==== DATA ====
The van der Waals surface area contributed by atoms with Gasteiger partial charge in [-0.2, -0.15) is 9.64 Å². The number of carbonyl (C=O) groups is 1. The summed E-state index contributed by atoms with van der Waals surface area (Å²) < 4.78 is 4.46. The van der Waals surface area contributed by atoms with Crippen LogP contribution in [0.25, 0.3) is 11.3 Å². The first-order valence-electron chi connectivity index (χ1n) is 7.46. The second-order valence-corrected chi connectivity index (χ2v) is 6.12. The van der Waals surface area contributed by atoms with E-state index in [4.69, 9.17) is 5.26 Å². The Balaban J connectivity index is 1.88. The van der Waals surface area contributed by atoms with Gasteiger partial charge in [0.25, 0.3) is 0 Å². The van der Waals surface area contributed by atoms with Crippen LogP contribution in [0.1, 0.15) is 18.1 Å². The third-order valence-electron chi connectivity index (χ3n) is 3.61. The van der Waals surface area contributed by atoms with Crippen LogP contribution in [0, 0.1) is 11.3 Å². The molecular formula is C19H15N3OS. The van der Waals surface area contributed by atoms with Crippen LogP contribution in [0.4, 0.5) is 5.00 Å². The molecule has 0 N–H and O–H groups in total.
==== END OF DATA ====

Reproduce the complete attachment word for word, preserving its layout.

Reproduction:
The van der Waals surface area contributed by atoms with Gasteiger partial charge in [-0.2, -0.15) is 9.64 Å². The number of carbonyl (C=O) groups is 1. The summed E-state index contributed by atoms with van der Waals surface area (Å²) < 4.78 is 4.46. The van der Waals surface area contributed by atoms with Crippen LogP contribution in [0.25, 0.3) is 11.3 Å². The first-order valence-electron chi connectivity index (χ1n) is 7.46. The second-order valence-corrected chi connectivity index (χ2v) is 6.12. The van der Waals surface area contributed by atoms with E-state index in [4.69, 9.17) is 5.26 Å². The Balaban J connectivity index is 1.88. The van der Waals surface area contributed by atoms with Gasteiger partial charge in [0.25, 0.3) is 0 Å². The van der Waals surface area contributed by atoms with Crippen LogP contribution in [0.1, 0.15) is 18.1 Å². The third-order valence-electron chi connectivity index (χ3n) is 3.61. The van der Waals surface area contributed by atoms with Crippen LogP contribution in [0, 0.1) is 11.3 Å². The molecular formula is C19H15N3OS. The van der Waals surface area contributed by atoms with Crippen LogP contribution in [0.4, 0.5) is 5.00 Å². The molecule has 0 N–H and O–H groups in total.